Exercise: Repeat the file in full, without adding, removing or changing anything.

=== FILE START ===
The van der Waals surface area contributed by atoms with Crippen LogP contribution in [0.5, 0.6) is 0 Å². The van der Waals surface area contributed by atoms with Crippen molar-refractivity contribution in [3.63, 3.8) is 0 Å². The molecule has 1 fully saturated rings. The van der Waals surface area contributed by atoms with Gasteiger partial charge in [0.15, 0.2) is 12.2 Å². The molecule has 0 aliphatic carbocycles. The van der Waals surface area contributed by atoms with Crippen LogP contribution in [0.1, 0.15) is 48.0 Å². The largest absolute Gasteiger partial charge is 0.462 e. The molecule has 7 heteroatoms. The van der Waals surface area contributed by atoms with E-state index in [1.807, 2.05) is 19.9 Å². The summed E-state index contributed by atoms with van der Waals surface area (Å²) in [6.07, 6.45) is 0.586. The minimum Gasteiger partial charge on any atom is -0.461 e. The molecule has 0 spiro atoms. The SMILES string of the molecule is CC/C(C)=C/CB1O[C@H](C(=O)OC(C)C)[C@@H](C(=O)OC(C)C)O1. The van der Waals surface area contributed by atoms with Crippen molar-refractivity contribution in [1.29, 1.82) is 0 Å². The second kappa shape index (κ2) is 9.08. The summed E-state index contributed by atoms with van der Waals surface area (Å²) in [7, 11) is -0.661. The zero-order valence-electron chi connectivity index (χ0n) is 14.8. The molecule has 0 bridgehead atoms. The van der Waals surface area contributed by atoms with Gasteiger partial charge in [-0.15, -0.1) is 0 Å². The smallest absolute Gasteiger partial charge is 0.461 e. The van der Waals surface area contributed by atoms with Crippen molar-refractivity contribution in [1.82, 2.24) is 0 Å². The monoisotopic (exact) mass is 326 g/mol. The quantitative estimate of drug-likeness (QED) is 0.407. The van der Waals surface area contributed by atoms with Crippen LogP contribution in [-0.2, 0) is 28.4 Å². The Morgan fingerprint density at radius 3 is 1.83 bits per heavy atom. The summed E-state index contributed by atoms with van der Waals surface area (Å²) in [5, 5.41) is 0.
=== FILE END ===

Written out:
The van der Waals surface area contributed by atoms with Crippen LogP contribution in [0.5, 0.6) is 0 Å². The van der Waals surface area contributed by atoms with Crippen molar-refractivity contribution in [3.63, 3.8) is 0 Å². The molecule has 1 fully saturated rings. The van der Waals surface area contributed by atoms with Gasteiger partial charge in [0.15, 0.2) is 12.2 Å². The molecule has 0 aliphatic carbocycles. The van der Waals surface area contributed by atoms with Crippen LogP contribution in [0.1, 0.15) is 48.0 Å². The largest absolute Gasteiger partial charge is 0.462 e. The molecule has 7 heteroatoms. The van der Waals surface area contributed by atoms with E-state index in [1.807, 2.05) is 19.9 Å². The summed E-state index contributed by atoms with van der Waals surface area (Å²) in [6.07, 6.45) is 0.586. The minimum Gasteiger partial charge on any atom is -0.461 e. The molecule has 0 spiro atoms. The SMILES string of the molecule is CC/C(C)=C/CB1O[C@H](C(=O)OC(C)C)[C@@H](C(=O)OC(C)C)O1. The van der Waals surface area contributed by atoms with Crippen molar-refractivity contribution in [1.29, 1.82) is 0 Å². The second kappa shape index (κ2) is 9.08. The summed E-state index contributed by atoms with van der Waals surface area (Å²) in [7, 11) is -0.661. The zero-order valence-electron chi connectivity index (χ0n) is 14.8. The molecule has 0 bridgehead atoms. The van der Waals surface area contributed by atoms with Gasteiger partial charge in [-0.15, -0.1) is 0 Å². The smallest absolute Gasteiger partial charge is 0.461 e. The van der Waals surface area contributed by atoms with Crippen molar-refractivity contribution in [1.82, 2.24) is 0 Å². The monoisotopic (exact) mass is 326 g/mol. The quantitative estimate of drug-likeness (QED) is 0.407. The van der Waals surface area contributed by atoms with Crippen LogP contribution in [-0.2, 0) is 28.4 Å². The Morgan fingerprint density at radius 3 is 1.83 bits per heavy atom. The summed E-state index contributed by atoms with van der Waals surface area (Å²) in [5, 5.41) is 0.